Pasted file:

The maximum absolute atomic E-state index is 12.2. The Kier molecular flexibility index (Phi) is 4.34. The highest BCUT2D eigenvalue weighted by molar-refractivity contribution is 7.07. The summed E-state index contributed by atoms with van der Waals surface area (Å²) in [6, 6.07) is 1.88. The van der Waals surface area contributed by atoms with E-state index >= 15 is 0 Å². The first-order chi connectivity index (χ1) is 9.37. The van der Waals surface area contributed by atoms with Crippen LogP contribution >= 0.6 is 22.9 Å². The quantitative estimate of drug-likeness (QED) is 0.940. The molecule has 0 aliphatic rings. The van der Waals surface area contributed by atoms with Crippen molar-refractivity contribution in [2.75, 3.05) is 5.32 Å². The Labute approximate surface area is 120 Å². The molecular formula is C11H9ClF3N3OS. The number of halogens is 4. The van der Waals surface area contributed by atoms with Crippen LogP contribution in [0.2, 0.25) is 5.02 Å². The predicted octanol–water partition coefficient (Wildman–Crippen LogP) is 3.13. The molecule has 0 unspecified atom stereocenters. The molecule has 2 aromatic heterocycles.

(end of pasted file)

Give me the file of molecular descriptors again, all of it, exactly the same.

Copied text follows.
The maximum absolute atomic E-state index is 12.2. The Kier molecular flexibility index (Phi) is 4.34. The highest BCUT2D eigenvalue weighted by molar-refractivity contribution is 7.07. The summed E-state index contributed by atoms with van der Waals surface area (Å²) in [6, 6.07) is 1.88. The van der Waals surface area contributed by atoms with E-state index >= 15 is 0 Å². The first-order chi connectivity index (χ1) is 9.37. The van der Waals surface area contributed by atoms with Crippen LogP contribution >= 0.6 is 22.9 Å². The quantitative estimate of drug-likeness (QED) is 0.940. The molecule has 0 aliphatic rings. The van der Waals surface area contributed by atoms with Crippen molar-refractivity contribution in [2.75, 3.05) is 5.32 Å². The Labute approximate surface area is 120 Å². The molecular formula is C11H9ClF3N3OS. The number of halogens is 4. The van der Waals surface area contributed by atoms with Crippen LogP contribution in [0.2, 0.25) is 5.02 Å². The predicted octanol–water partition coefficient (Wildman–Crippen LogP) is 3.13. The molecule has 0 unspecified atom stereocenters. The molecule has 2 aromatic heterocycles.